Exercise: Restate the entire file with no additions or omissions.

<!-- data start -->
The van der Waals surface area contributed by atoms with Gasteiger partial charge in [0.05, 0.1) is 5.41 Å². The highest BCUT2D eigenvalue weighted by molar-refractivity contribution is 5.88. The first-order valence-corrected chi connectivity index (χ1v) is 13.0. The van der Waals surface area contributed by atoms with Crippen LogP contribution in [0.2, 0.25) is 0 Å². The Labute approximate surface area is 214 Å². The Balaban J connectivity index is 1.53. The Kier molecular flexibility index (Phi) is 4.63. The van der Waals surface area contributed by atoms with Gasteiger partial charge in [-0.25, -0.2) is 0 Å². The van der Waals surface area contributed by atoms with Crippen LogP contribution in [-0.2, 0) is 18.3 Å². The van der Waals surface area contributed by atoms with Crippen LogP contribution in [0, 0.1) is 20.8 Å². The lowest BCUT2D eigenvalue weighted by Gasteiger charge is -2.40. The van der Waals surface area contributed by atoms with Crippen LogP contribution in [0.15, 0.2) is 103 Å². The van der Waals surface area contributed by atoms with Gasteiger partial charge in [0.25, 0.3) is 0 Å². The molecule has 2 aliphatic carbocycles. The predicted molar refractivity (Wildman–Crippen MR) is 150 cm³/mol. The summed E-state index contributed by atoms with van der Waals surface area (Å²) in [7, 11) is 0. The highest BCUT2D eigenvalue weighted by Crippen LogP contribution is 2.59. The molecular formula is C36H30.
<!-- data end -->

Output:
The van der Waals surface area contributed by atoms with Gasteiger partial charge in [0.05, 0.1) is 5.41 Å². The highest BCUT2D eigenvalue weighted by molar-refractivity contribution is 5.88. The first-order valence-corrected chi connectivity index (χ1v) is 13.0. The van der Waals surface area contributed by atoms with Crippen LogP contribution in [0.2, 0.25) is 0 Å². The Labute approximate surface area is 214 Å². The Balaban J connectivity index is 1.53. The Kier molecular flexibility index (Phi) is 4.63. The van der Waals surface area contributed by atoms with Gasteiger partial charge in [-0.25, -0.2) is 0 Å². The van der Waals surface area contributed by atoms with Crippen LogP contribution in [-0.2, 0) is 18.3 Å². The van der Waals surface area contributed by atoms with Crippen LogP contribution in [0, 0.1) is 20.8 Å². The lowest BCUT2D eigenvalue weighted by Gasteiger charge is -2.40. The van der Waals surface area contributed by atoms with Crippen LogP contribution in [0.15, 0.2) is 103 Å². The van der Waals surface area contributed by atoms with Gasteiger partial charge in [0.25, 0.3) is 0 Å². The molecule has 2 aliphatic carbocycles. The predicted molar refractivity (Wildman–Crippen MR) is 150 cm³/mol. The summed E-state index contributed by atoms with van der Waals surface area (Å²) in [7, 11) is 0. The highest BCUT2D eigenvalue weighted by Crippen LogP contribution is 2.59. The molecular formula is C36H30.